Air purifiers are now in the phase of increasing popularity in most homes. And why not, after all good air quality is not only important but it adds to your quality of living. More importantly, if you are spending more time at home than outside.
Many people assume that air pollution is only in outdoors. But is that really so? If you live in or near a highly polluted region, the same pollutant traces of vehicle exhaust, airborne dust and pollen, smoke and others will inevitably find their way into your home which you encounter out on the street.
1. Allergies (pollen, dust, pet hair)
2. Help with asthma
3. Smoking in the house
Knowing your room size is by far the most crucial aspect for taking into consideration. Under no circumstances you should buy a device which is not powerful enough to include the entire room. If you are trying to save money by the reducing the size of your purifier then this is saving at the wrong place. Because, if the air purifier is not strong enough to cover the whole room, then the positive side of the device will not be in effect.
Before you decide on any air purifier, must keep in mind the square meters of your room where it has to be used and then check the maximum capacity of air purifier as stated by the manufacturer. You can find this important piece of information either on the packaging or may be in the product description inside its box.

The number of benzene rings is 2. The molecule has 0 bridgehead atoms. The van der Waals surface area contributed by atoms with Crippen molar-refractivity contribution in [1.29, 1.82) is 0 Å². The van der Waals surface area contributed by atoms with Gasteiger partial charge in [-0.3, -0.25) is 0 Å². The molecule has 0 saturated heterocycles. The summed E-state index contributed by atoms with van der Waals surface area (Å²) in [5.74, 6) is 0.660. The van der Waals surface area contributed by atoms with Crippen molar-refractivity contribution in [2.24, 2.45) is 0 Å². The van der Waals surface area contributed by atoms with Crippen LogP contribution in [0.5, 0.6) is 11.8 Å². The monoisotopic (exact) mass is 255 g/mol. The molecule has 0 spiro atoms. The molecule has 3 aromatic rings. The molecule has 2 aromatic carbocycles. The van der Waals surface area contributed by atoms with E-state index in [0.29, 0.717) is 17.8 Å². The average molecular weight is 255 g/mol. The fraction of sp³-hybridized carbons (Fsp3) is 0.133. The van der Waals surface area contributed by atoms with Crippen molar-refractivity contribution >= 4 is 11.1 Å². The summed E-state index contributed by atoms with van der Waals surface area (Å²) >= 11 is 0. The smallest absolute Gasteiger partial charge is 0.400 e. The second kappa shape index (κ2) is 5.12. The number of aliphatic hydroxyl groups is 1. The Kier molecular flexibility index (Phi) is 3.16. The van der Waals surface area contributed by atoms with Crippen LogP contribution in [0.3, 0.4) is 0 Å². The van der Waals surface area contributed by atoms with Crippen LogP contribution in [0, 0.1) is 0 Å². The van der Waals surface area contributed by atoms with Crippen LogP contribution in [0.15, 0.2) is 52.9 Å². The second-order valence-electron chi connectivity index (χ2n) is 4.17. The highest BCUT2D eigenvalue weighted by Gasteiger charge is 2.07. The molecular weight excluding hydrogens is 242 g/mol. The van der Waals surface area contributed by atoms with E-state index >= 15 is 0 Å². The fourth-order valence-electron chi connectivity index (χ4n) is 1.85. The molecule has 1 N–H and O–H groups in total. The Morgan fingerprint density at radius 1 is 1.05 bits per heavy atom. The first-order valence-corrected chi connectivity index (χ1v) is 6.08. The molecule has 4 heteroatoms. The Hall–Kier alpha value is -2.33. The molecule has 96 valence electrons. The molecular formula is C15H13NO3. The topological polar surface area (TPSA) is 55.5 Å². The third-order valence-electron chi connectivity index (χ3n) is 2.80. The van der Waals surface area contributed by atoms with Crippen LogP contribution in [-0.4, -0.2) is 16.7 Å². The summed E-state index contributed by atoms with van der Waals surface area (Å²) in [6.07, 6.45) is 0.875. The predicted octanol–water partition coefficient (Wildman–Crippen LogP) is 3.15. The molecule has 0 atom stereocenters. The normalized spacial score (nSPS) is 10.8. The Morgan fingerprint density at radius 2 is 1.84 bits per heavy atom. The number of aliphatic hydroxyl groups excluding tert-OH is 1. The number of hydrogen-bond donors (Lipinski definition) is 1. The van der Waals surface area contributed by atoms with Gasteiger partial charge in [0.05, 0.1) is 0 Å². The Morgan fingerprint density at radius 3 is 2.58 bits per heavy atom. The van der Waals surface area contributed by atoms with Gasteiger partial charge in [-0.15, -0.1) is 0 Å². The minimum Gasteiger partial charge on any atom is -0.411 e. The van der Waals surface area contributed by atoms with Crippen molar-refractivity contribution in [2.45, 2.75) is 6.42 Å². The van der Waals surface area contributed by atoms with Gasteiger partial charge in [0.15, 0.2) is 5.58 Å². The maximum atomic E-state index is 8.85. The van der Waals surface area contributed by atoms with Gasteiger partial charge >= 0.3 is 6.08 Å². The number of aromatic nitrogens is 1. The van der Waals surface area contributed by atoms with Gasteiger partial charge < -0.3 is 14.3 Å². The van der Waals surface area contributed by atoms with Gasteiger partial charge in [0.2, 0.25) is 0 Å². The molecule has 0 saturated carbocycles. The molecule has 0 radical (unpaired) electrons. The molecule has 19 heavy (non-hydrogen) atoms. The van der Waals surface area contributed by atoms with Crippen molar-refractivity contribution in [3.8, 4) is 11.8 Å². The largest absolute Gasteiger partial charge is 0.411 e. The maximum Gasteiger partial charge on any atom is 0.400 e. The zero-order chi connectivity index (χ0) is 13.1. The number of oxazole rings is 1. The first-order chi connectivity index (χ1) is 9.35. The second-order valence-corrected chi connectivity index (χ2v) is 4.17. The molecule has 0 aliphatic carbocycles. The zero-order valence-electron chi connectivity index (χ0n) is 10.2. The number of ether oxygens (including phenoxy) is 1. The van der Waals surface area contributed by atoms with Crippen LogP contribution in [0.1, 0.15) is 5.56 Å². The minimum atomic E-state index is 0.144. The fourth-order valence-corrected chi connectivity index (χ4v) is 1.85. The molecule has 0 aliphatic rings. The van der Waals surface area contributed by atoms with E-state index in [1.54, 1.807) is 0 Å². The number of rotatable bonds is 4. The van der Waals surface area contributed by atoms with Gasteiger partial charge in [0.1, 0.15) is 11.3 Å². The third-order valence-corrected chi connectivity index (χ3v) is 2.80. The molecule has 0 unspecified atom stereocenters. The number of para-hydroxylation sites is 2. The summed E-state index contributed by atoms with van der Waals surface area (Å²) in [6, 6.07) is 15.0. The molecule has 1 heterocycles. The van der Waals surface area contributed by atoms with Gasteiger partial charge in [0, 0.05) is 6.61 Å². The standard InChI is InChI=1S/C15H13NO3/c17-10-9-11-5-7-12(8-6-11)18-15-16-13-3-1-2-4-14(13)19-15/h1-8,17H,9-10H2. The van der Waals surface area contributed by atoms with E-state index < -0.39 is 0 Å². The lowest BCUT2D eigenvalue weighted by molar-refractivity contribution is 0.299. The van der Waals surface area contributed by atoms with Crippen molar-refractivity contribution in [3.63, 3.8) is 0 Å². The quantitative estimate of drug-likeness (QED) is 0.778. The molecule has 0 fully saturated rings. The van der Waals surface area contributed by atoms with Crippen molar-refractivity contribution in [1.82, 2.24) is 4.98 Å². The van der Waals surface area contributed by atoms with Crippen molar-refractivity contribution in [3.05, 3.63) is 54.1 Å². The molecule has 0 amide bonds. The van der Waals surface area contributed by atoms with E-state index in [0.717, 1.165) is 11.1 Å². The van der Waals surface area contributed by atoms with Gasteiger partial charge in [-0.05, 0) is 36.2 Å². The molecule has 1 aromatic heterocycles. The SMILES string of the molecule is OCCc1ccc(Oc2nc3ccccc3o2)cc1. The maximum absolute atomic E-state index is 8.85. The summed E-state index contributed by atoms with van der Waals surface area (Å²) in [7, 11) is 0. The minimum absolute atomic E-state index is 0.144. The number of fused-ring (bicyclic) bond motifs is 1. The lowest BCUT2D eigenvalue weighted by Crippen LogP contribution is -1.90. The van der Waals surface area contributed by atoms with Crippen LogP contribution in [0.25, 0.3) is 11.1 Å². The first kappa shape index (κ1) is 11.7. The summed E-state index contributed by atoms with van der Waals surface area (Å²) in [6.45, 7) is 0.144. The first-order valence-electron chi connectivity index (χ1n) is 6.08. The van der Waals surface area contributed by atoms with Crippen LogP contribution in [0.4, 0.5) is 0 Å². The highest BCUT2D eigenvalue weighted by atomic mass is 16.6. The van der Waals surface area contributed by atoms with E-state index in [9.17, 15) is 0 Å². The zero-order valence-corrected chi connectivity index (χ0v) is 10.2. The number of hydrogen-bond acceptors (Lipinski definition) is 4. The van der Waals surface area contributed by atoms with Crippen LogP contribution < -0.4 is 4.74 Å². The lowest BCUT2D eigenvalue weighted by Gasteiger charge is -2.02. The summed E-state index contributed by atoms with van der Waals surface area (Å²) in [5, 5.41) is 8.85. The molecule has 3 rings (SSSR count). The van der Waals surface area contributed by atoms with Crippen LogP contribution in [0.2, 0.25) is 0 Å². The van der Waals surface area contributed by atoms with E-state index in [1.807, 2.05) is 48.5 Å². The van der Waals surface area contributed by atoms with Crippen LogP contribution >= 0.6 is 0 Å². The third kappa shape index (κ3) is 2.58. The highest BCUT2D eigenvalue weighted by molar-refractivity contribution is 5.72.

Air cleaner noise level for is another critical factor, which should be taken in consideration to decide. A noise which might not be disturbing at the start can get quite agitating after a few hours. While some devices are creating almost no noise, others can produce more disturbing noises. Considering the noise level is important if air cleaner has to be used in your bedroom.
Always check which decibel value the manufacturer provides for the device. This information is listed in dB / decibel value. You will find it in the product information. Also, this list, will help you to estimate how loud the air purifier should be during the air exchange.
0 to 10 decibels: almost inaudible
11 to 20 decibels: very quiet, comparable to a calm PC fan
21 to 30 decibels: quiet but audible
31 to 40 decibels: as distinct as a fan – from 35 dB can be annoying in the bedroom
41 to 50 decibels: audible, comparable to birdsong or a radio
More than 51 decibels: loud and disturbing, not recommended